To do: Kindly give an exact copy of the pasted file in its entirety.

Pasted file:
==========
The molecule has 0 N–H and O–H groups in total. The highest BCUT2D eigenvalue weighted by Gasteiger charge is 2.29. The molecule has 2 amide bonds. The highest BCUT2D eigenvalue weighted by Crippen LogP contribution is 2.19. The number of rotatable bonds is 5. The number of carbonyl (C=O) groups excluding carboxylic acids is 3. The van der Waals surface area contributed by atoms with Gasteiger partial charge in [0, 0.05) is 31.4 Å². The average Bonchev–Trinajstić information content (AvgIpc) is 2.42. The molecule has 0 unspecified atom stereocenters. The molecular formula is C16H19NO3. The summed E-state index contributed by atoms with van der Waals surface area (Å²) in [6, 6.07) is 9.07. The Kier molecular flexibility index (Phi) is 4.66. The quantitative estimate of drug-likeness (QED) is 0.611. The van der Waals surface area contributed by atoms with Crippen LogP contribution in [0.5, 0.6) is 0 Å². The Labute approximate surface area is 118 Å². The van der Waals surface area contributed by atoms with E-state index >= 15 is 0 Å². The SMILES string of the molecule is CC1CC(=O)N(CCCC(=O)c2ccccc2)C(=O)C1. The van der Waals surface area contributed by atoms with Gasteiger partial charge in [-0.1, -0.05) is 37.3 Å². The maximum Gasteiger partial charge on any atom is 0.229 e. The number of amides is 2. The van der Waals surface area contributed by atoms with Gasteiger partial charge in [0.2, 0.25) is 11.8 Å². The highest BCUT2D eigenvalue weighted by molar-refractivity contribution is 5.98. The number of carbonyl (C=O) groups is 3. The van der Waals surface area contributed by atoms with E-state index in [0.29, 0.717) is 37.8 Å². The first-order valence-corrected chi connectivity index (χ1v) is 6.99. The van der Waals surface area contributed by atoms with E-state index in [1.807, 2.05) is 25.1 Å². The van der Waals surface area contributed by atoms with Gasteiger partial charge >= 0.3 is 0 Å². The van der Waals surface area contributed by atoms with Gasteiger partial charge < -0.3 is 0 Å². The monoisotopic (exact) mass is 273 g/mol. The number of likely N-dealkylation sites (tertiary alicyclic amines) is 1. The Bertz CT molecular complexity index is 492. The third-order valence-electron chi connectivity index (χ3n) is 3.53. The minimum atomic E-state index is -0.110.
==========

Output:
The molecule has 0 N–H and O–H groups in total. The highest BCUT2D eigenvalue weighted by Gasteiger charge is 2.29. The molecule has 2 amide bonds. The highest BCUT2D eigenvalue weighted by Crippen LogP contribution is 2.19. The number of rotatable bonds is 5. The number of carbonyl (C=O) groups excluding carboxylic acids is 3. The van der Waals surface area contributed by atoms with Gasteiger partial charge in [0, 0.05) is 31.4 Å². The average Bonchev–Trinajstić information content (AvgIpc) is 2.42. The molecule has 0 unspecified atom stereocenters. The molecular formula is C16H19NO3. The summed E-state index contributed by atoms with van der Waals surface area (Å²) in [6, 6.07) is 9.07. The Kier molecular flexibility index (Phi) is 4.66. The quantitative estimate of drug-likeness (QED) is 0.611. The van der Waals surface area contributed by atoms with Crippen LogP contribution in [0.5, 0.6) is 0 Å². The Labute approximate surface area is 118 Å². The van der Waals surface area contributed by atoms with E-state index >= 15 is 0 Å². The SMILES string of the molecule is CC1CC(=O)N(CCCC(=O)c2ccccc2)C(=O)C1. The van der Waals surface area contributed by atoms with Gasteiger partial charge in [-0.1, -0.05) is 37.3 Å². The maximum Gasteiger partial charge on any atom is 0.229 e. The number of amides is 2. The van der Waals surface area contributed by atoms with Gasteiger partial charge in [0.2, 0.25) is 11.8 Å². The highest BCUT2D eigenvalue weighted by molar-refractivity contribution is 5.98. The number of carbonyl (C=O) groups is 3. The van der Waals surface area contributed by atoms with E-state index in [0.29, 0.717) is 37.8 Å². The first-order valence-corrected chi connectivity index (χ1v) is 6.99. The van der Waals surface area contributed by atoms with E-state index in [1.807, 2.05) is 25.1 Å². The van der Waals surface area contributed by atoms with Gasteiger partial charge >= 0.3 is 0 Å². The van der Waals surface area contributed by atoms with Gasteiger partial charge < -0.3 is 0 Å². The monoisotopic (exact) mass is 273 g/mol. The number of likely N-dealkylation sites (tertiary alicyclic amines) is 1. The Bertz CT molecular complexity index is 492. The third-order valence-electron chi connectivity index (χ3n) is 3.53. The minimum atomic E-state index is -0.110.